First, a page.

4. Treatment of effluents 

When the experiment is finished students should precipitate CR from solutions by adding an acidified (pH ca 4) FeCl3 solution (10 mol per cent excess over dye). The (coarse) black ferric salt of the dye is readily removed by filtration. 

Special tips  

We recommend using cellulose of a uniform size (100-200 mesh) in order to obtain reproducible results in (heterogeneous) dyeing. We mercerise the cotton in the presence of a reducing agent, NaBH4, to avoid oxidative degradation of cellulose.7 The ionic strength of the dye solution can alter dye adsorption so the experiments should be done in presence of a constant ionic strength, maintained by NaCl.  

Results and discussion

Often, the shape of experimentally determined dyeing curves resemble the classical Nernst- (N), Freundlich- (F), and Langmuir-type (L) adsorption isotherms, see Fig 2 (a). These are generally applicable to the sorption of gases by solids (F, L) and the distribution of solutes between partially miscible solvents (N).8 The students' results (Fig 2 (b)) show that the Langmuir-type isotherm is observed, which is in agreement with literature data for dyeing untreated, mercerised, and regenerated celluloses, such as lyocell fibre.9 The units used for the concentrations of residual CR in the bath, and CR adsorbed on fibre are not the same, but this use is customary.8,9 The 'plateau' concentration is taken as the maximum amount of dye adsorbed by the fibre, which is 30.7 and 47.2g dye per kg fibre for cotton and mercerised cotton, respectively. Using these limiting concentrations, Avogadro's number, and the area per CR molecule, taken as 5.39nm2,9a the students calculated the specific surface areas for untreated and mercerised cotton fibres as 143.0 and 219.8m2 g-1 respectively.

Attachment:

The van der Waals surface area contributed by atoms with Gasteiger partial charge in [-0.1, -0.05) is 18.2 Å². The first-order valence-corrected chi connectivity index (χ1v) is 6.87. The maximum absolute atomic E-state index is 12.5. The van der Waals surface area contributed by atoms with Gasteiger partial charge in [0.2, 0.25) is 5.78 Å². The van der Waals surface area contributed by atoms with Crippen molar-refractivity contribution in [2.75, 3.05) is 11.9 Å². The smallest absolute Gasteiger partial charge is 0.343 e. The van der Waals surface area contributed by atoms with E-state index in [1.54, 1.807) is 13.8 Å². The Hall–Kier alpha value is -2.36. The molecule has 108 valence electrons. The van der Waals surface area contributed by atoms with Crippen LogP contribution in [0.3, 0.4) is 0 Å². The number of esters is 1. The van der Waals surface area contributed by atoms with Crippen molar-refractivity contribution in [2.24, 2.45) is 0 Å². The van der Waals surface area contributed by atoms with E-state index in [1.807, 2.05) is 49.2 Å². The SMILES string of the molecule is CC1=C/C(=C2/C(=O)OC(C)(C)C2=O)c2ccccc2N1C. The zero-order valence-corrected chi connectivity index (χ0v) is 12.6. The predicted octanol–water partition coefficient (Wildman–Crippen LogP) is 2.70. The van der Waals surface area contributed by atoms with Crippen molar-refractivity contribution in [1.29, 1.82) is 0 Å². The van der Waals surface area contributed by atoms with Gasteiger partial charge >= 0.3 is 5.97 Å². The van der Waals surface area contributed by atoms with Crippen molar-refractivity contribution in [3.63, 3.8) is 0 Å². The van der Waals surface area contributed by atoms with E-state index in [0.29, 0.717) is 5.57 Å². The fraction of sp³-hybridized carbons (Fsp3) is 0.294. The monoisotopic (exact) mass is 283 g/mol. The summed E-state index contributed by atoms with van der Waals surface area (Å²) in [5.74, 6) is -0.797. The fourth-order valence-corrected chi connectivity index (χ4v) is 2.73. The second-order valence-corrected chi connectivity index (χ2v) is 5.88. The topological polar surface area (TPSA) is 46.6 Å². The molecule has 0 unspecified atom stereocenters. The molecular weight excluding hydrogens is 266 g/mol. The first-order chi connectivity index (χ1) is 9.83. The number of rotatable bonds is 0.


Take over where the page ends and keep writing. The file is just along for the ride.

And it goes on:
Figure 2 (a) - Typical isotherms for dye adsorption; and (b) -  results of adsorption of congo red by untreated and mercerised cotton samples

Figure 2 (a) - Typical isotherms for dye adsorption;

(b) - results of adsorption of congo red by untreated and mercerised cotton samples

Figure 2 (b) shows that mercerisation leads to an increase in surface area of cotton fibres caused by widening of the existing capillaries, voids, or fibrillar interstices in the fibre morphology. The accompanied increase in the accessible internal surface of cellulose is important for absorption of water, dyeing, and reactions to transform cellulose into derivatives, eg esters.2b 

And finally...

students in lab

We find that the use of real contexts enhances the scope of the experimental course in terms of what the students learn and do. Feedback from the students shows that they enjoyed the experiment, the way that we put the problem to them, and learning how the microscopic structure of cellulose affects its suitability for clothing. Through doing this practical they also learn that accessibility is an important aspect of polymer chemistry, unlike small molecules in solution, where all material is available for reaction.  

The experiment may be a bit laborious, but the calculations are simple and it is more interesting than a 'classic' quantitative uv-vis experiment, eg determination of metal ions,10a or of the pKa of an acid-base indicator.10b In principle, the surface area of cellulose can be determined by using N2 adsorption and applying the Brunauer, Emmett, and Teller (BET) equation.11 The equipment required, however, is not a part of most undergraduate laboratories, and the students' involvement in the BET experiment would be limited. Additionally, the area of wet cellulose is more relevant to dyeing than that determined (for the dry sample) by the BET method.

And the answer to the question? It is the structure and morphology of cotton, the polarity of its fibres, and their large surface area and high absorbance capacity for water that make cotton clothes feel 'cool' and comfortable.